An adaptive algorithm suitable for reconstructing a distribution when knowing only a small number of its moments is presented. This method elaborates on a previous technique presented in [JAOT07], but leads to many advantages compared to the original algorithm. The so-called ,,finite moment problem'' arises in many fields of science, but is particularly important for particulate flows in chemical engineering. Up to now, there is no well-established algorithm available to solve this problem. The examples considered in this work come from crystallization processes. For such applications, it is of crucial interest to reconstruct the Particle Size Distributions (PSD) knowing only a small number of its moments, obtained mostly from numerical simulations or from advanced experiments, but without any a priori knowledge concerning the shape of this PSD. This was already possible in many cases with the original algorithm of [JAOT07], but complex shapes could not be identified appropriately. The key of the advanced algorithm is the adaptive criterion for positioning dynamically the nodes in an appropriate manner. It turns out that the adaptive algorithm shows considerable improvements in the reconstruction of distributions with a quickly changing curvature or for non-smooth distributions. Since such configurations are quite often found in practice, the new algorithm is more widely applicable compared to the original method.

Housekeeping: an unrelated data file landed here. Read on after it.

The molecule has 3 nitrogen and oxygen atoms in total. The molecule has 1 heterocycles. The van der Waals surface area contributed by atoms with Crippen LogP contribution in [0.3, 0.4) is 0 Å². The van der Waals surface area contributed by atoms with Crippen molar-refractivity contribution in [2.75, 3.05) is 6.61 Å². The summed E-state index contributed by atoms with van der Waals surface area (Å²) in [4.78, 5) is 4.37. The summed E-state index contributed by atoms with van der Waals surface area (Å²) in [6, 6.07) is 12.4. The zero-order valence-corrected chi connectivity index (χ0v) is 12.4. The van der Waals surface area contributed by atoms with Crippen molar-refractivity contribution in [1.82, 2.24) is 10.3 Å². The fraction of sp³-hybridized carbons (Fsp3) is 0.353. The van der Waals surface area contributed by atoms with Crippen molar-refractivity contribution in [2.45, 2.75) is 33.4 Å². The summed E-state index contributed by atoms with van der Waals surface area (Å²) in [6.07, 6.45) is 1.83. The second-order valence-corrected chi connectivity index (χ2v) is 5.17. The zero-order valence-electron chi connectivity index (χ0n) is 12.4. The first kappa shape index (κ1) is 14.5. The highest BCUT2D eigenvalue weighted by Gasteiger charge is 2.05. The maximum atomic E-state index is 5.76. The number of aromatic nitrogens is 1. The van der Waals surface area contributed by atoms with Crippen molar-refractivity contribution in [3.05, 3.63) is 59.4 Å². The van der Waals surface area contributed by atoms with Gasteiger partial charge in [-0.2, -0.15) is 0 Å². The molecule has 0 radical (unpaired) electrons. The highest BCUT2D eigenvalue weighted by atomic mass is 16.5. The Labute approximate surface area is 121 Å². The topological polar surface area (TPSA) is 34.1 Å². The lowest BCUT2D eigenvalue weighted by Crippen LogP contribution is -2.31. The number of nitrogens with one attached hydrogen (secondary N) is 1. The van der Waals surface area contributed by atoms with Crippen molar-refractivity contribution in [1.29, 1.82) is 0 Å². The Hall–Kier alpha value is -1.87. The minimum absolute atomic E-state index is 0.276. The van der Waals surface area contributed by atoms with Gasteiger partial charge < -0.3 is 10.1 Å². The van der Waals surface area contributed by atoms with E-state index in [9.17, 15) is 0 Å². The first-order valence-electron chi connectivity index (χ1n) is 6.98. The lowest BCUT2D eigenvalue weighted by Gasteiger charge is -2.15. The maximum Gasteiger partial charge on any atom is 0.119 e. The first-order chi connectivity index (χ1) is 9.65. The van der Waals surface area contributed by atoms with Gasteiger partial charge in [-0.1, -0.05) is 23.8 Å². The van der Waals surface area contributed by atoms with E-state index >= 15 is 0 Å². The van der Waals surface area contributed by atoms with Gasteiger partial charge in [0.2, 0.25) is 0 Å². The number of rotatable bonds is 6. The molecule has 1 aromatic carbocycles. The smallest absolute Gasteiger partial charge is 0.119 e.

V. John, I. Angelov, A.A. Öncül and D. Thevenin Techiques for the Reconstruction of a Distribution from a Finite Number of its Moments , Chemical Engineering Science 62, 2890 - 2904, 2007
The reconstruction of a distribution knowing only a finite number of its moments is an extremely important but in practice still unsolved question for many fields of science (chemical and process engineering, electronic engineering, nuclear physics, image analysis, biotechnology$\ldots$). Several methods have been proposed and corresponding mathematical formulations have been introduced in the literature during the last decades. Nevertheless, all these are generally limited to particular, often simple cases and require specific assumptions. It is indeed extremely difficult from a theoretical point of view (it is necessary, however not sufficient, that all moments are available for a correct reconstruction) as well as from a practical point of view (ill-posed inverse problem) to find an accurate and relatively fast method which can be applied to all scientific areas. In the present paper, different possible methods (prescribed functions, discrete method, spline-based reconstruction) allowing such a reconstruction are explained, compared in terms of efficiency and accuracy, and validated for chemical engineering applications using examples with different degrees of difficulty.